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# 4.7. Validate ISO 8601 Dates and Times

## Problem

You want to match dates and/or times in the official ISO 8601 format, which is the basis for many standardized date and time formats. For example, in XML Schema, the built-in `date`, `time`, and `dateTime` types are all based on ISO 8601.

## Solution

The following matches a calendar month, e.g., `2008-08`. The hyphen is required:

`^([0-9]{4})-(1[0-2]|0[1-9])\$`
 Regex options: None Regex flavors: .NET, Java, JavaScript, PCRE, Perl, Python, Ruby
`^(?<year>[0-9]{4})-(?<month>1[0-2]|0[1-9])\$`
 Regex options: None Regex flavors: .NET, PCRE 7, Perl 5.10, Ruby 1.9
`^(?P<year>[0-9]{4})-(?P<month>1[0-2]|0[1-9])\$`
 Regex options: None Regex flavors: PCRE, Python

Calendar date, e.g., `2008-08-30`. The hyphens are optional. This regex allows YYYY-MMDD and YYYYMM-DD, which do not follow ISO 8601:

`^([0-9]{4})-?(1[0-2]|0[1-9])-?(3[0-1]|0[1-9]|[1-2][0-9])\$`
 Regex options: None Regex flavors: .NET, Java, JavaScript, PCRE, Perl, Python, Ruby
```^(?<year>[0-9]{4})-?(?<month>1[0-2]|0[1-9])-?↵
(?<day>3[0-1]|0[1-9]|[1-2][0-9])\$```
 Regex options: None Regex flavors: .NET, PCRE 7, Perl 5.10, Ruby 1.9

Calendar date, e.g., `2008-08-30`. The hyphens are optional. This regex uses a conditional to exclude YYYY-MMDD and YYYYMM-DD. There is an extra capturing group for the first hyphen:

`^([0-9]{4})(-)?(1[0-2]|0[1-9])(?(2)-)(3[0-1]|0[1-9]|[1-2][0-9])\$`
 Regex options: None Regex flavors: .NET, PCRE, Perl, Python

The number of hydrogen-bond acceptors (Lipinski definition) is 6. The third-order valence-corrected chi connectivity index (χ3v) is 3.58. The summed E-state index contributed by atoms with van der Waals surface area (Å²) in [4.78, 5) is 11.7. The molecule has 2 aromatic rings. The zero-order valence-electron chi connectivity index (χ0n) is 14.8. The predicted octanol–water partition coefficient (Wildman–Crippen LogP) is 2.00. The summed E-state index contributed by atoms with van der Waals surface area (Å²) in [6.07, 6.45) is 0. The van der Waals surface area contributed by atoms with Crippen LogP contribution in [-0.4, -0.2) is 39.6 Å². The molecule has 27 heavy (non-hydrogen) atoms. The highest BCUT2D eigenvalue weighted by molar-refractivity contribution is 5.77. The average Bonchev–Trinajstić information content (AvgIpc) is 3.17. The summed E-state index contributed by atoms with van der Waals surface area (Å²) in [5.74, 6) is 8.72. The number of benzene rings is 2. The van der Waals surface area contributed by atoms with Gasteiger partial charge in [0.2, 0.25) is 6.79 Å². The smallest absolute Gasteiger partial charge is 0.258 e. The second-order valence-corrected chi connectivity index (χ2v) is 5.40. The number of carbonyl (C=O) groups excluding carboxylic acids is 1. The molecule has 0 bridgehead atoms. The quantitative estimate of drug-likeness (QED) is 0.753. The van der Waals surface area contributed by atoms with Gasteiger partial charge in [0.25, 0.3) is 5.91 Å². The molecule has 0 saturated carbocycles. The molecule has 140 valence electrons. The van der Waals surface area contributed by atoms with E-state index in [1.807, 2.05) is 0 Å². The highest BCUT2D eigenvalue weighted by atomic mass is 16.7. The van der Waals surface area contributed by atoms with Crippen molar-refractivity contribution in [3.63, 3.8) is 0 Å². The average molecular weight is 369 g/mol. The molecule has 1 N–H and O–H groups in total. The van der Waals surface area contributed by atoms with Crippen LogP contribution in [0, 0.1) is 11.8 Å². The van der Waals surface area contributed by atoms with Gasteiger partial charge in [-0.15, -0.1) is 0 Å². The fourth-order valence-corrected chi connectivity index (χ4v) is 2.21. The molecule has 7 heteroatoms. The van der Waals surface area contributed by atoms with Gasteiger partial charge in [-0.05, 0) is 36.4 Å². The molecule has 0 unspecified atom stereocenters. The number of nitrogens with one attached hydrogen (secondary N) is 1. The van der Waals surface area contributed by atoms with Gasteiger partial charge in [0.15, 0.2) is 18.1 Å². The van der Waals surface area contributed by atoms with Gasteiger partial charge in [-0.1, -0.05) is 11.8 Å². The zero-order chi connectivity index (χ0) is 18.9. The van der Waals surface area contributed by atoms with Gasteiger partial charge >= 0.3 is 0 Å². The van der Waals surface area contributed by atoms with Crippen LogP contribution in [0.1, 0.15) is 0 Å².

Calendar date, e.g., `2008-08-30`. The hyphens are optional. This regex uses alternation to exclude YYYY-MMDD and YYYYMM-DD. There are two capturing groups for the month:

```^([0-9]{4})(?:(1[0-2]|0[1-9])|-?(1[0-2]|0[1-9])-?)↵
(3[0-1]|0[1-9]|[1-2][0-9])\$```
 Regex options: None Regex flavors: .NET, Java, JavaScript, PCRE, Perl, Python, Ruby

Week of the year, e.g., `2008-W35`. The hyphen is optional:

`^([0-9]{4})-?W(5[0-3]|[1-4][0-9]|0[1-9])\$`
 Regex options: None Regex flavors: .NET, Java, JavaScript, PCRE, Perl, Python, Ruby
`^(?<year>[0-9]{4})-?W(?<week>5[0-3]|[1-4][0-9]|0[1-9])\$`
 Regex options: None Regex flavors: .NET, PCRE 7, Perl 5.10, Ruby 1.9

Week date, e.g., `2008-W35-6`. The hyphens are optional:

`^([0-9]{4})-?W(5[0-3]|[1-4][0-9]|0[1-9])-?([1-7])\$`
 Regex options: None Regex flavors: .NET, Java, JavaScript, PCRE, Perl, Python, Ruby
`^(?<year>[0-9]{4})-?W(?<week>5[0-3]|[1-4][0-9]|0[1-9])-?(?<day>[1-7])\$`
 Regex options: None Regex flavors: .NET, PCRE 7, Perl 5.10, Ruby 1.9

Ordinal date, e.g., `2008-243`. The hyphen is optional:

`^([0-9]{4})-?(36[0-6]|3[0-5][0-9]|[12][0-9]{2}|0[1-9][0-9]|00[1-9])\$`
 Regex options: None Regex flavors: .NET, Java, JavaScript, PCRE, Perl, Python, Ruby
```^(?<year>[0-9]{4})-?↵
(?<day>36[0-6]|3[0-5][0-9]|[12][0-9]{2}|0[1-9][0-9]|00[1-9])\$```
 Regex options: None Regex flavors: .NET, PCRE 7, Perl 5.10, Ruby 1.9